New Help for Urinary Tract Infections

Article excerpt

Though men don't escape urinary tract infections - especially as they age and their prostates cause problems - women get the lion's share of UTIs, about 25 times more often than men. Most of these infections are uncomplicated: They occur in otherwise healthy women and girls who have normal urinary tracts and normal urinary functioning and no underlying physical problems.

The National Institute of Diabetes and Digestive and Kidney Diseases of the National Institutes of Health estimates that by age 30, half of all women experience at least one UTI, and about 20 percent of these women will have recurrent UTIs. Each year, UTIs are responsible for more than 6 million doctor visits and about $4.5 billion in health-care costs. Only upper respiratory tract infections account for more absenteeism in working women.

The urinary tract consists of the kidneys, ureters, bladder, and urethra. The kidneys - bean-shaped organs weighing about 4 to 6 ounces in the adult and located below the ribs toward the middle of the back - filter liquid waste from the blood that passes through them to produce urine. Urine passes from the kidneys down through two narrow tubes called ureters to the bladder, a triangular-shaped organ in the lower abdomen. The bladder acts as a reservoir for urine until it is emptied out through the urethra, a tube leading from the bladder to outside the body.

When limited to the urethra, an infection of the urinary tract is called urethritis. More often than not, however, bacteria travel up a woman's one-and-a-half-inch-long urethra to the bladder, where they may cause cystitis, the most common urinary tract infection. A more serious condition called pyelonephritis results when bacteria from the bladder ascend to the kidneys via the ureters.

Before the modern drug era, doctors prescribed the urinary antiseptic Mandelamine (methenamine mandelate), cranberry juice, and diets that acidified the urine to prevent and treat recurrent UTIs. In many cases, this treatment was ineffective, and women who had recurrent UTIs ultimately suffered kidney failure. By the 1940s, the antimicrobial sulfa drugs had been introduced and proved very effective in treating UTIs. The explosive development of broad-spectrum antibiotics that began about the same time with the discovery of penicillin - and continued with the development of tetracyclines, erythromycin and cephalosporins - provided more options in treating UTIs.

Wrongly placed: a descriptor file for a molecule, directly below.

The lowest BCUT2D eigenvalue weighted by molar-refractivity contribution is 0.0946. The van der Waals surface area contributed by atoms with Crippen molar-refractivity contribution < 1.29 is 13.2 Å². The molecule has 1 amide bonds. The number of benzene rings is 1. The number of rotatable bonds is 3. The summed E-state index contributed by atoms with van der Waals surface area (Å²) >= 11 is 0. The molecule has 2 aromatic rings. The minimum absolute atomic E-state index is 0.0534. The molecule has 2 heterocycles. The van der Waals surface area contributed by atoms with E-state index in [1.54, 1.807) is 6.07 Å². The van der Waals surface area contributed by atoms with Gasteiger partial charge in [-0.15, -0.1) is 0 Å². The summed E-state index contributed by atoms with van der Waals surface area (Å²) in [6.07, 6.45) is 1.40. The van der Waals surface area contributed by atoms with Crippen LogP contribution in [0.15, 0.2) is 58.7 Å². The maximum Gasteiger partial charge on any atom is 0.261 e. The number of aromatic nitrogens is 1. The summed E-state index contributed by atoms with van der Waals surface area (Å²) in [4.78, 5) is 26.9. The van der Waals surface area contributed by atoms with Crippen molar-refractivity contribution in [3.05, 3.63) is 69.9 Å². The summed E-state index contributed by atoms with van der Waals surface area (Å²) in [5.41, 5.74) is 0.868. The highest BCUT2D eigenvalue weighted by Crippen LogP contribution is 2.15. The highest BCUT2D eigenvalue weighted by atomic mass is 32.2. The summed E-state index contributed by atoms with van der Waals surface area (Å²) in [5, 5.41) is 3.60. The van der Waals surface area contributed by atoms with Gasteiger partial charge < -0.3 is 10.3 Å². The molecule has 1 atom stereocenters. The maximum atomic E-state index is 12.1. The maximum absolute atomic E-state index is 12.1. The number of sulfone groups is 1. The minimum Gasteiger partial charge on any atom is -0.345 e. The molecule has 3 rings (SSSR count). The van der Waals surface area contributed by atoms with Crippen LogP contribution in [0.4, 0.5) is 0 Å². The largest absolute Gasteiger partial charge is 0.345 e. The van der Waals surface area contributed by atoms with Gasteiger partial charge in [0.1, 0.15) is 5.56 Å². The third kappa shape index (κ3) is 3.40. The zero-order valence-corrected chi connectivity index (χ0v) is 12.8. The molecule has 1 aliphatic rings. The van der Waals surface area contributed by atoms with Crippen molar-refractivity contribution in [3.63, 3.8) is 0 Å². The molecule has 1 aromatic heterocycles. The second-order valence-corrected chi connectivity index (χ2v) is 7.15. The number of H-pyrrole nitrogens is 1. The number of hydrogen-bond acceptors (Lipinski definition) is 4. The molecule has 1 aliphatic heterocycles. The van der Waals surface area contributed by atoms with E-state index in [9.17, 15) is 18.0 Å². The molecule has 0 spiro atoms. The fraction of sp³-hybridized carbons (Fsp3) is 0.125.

New Drugs

In the last few years, FDA has approved a group of drugs called quinolones (including ciprofloxacin [Cipro], enoxacin [Penetrex], norfloxacin [Noroxin], ofloxacin [Floxin], cinoxacin [Cinobac], and lomefloxacin [Maxaquin]) for treating both uncomplicated UTIs and more serious urinary tract disorders. Philip Hanno, M.D., chairman of the urology department and professor of urology at Temple University, Philadelphia, Pa., says that with quinolones, "... you don't have to bring people into the hospital to get good levels of antibiotics that can treat pseudomonas and other gram-negative organisms. Previously, we had to use parenteral antibiotics [intravenous medications]. I do think they're overused, though, and resistance to them is developing."

Each group of drugs affects bacteria in the urine differently, either by interfering with reproduction, or depriving them of certain enzymes necessary for their growth. Successful treatment depends on the concentration of the bacteria-fighting drug in the urine.

Normal urine is sterile. An average adult passes about 3 pints of urine each day, but the amount varies, depending on how much food and drink are consumed.

The urinary system is constructed to repel infection. Valve-like structures at the lower ends of the ureters prevent urine from backing up (called vesicoureteral reflux) into the kidneys, where it could cause damage. When infection occurs, urination helps wash bacteria out of the bladder.

Symptoms of Infection

Sometimes a person can have a UTI without having symptoms. …